DeKALB – The DeKalb City Council on Monday expressed strong support of the Pappas Development plan to demolish the former city hall and turn it into 78 high-end apartments in four separate buildings.
The complex – dubbed Johann Executive Suites after the famed Baron Johann DeKalb, a french man who joined the Revolutionary War and served under George Washington – would cost $7.5 million to build on the site after the DeKalb Municipal Building, 200 S. Fourth St. is demolished, documents show. Under the proposal, presented Monday by Foti Pappas, Vice President of Pappas Development, the former city hall property would be purchase by Pappas for $600,000, and come with a tax increment finance request of $750,000, demolished by Dec. 31 and completed by the end of 2022.
If approved, Johann Executive Suites would be the fourth high-end apartment complex to be built by Pappas, the owner and developer of three mixed-use luxury apartment complexes at Cornerstone DeKalb, Plaza DeKalb and Agora Tower in downtown DeKalb.
The suites, like those at Cornerstone, would be fully furnished, include utilities and wi-fi as well as a gym, yoga studio, bike storage, hospitality room and outdoor covered picnic areas for each building.
Foti Pappas said Cornerstone and Plaza DeKalb are rented to capacity, and he often loses renters out to Geneva or St. Charles due to lack of demand for that type of housing in DeKalb.
"We always knew this market was in DeKalb, there's a lot of multi-family but not luxury-family," Pappas said. "The new high-end Facebook employees, candy factor employees, there's a lot more industry here than we sometimes give ourselves credit for. We're losing them to Geneva and surrounding areas."
Pappas said contrary to popular opinion, the Pappas apartments aren't serving college students, but rather younger professionals looking for a turn-key place to live.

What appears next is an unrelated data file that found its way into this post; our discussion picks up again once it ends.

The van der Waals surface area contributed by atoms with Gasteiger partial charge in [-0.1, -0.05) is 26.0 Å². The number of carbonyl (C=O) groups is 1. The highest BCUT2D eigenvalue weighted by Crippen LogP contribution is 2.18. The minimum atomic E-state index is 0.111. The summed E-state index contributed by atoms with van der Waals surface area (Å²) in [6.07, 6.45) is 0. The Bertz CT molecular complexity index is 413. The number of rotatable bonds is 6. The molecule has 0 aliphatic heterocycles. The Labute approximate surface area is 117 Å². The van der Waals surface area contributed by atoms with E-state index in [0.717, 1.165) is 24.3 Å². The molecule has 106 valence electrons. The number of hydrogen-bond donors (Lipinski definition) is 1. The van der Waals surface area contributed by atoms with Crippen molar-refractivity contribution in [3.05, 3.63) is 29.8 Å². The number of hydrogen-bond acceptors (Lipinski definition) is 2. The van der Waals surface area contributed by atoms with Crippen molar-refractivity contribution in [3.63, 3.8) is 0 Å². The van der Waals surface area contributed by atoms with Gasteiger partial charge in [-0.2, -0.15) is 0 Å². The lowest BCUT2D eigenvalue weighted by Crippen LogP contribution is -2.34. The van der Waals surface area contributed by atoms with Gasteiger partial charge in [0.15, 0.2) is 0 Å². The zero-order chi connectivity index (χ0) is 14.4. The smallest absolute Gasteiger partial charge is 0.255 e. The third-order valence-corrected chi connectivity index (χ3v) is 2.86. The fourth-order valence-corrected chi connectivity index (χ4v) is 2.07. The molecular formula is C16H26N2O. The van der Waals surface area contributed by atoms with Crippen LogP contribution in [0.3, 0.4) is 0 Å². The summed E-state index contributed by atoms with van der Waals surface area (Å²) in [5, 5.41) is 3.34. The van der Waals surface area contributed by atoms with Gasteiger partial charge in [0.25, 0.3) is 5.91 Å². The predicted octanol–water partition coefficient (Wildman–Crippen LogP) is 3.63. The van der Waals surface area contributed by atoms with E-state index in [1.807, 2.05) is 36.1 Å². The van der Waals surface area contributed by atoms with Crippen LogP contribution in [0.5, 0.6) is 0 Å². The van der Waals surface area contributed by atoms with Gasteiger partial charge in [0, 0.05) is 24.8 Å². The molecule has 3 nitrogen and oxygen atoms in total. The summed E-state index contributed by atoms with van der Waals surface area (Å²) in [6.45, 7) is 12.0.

"We're not relying on the university," he said. "I would say on a good day, were 20%, visiting professor from another country, or a graduate student that's done with 15 roommates. The rest of it is just professionals. They don't bring their cars with, they don't bring their families with, they don't want to deal with furniture shopping, calling ComEd, Nicor, almost turn-key hotel style amenity."
He said DeKalb has too few luxury apartment units, rather than too many.
"Back to the thought of having too many luxury units, we're at 100%, sometimes 110% occupancy," Pappas said. "With the new Facebook announcement, I'm having to turn away way three to four people a day. And again, I'm not losing them to somebody across town. I'm losing them to Geneva, Naperville."
Two other developers, Steve Irving of Irving Construction Company and Jim Mason of Mason Properties, also presented development plans Monday as council deliberated. The city's preference is for Pappas' plan, citing the return on investment as critical during financially burdened times due to the COVID-19 pandemic, said City Manager Bill Nicklas.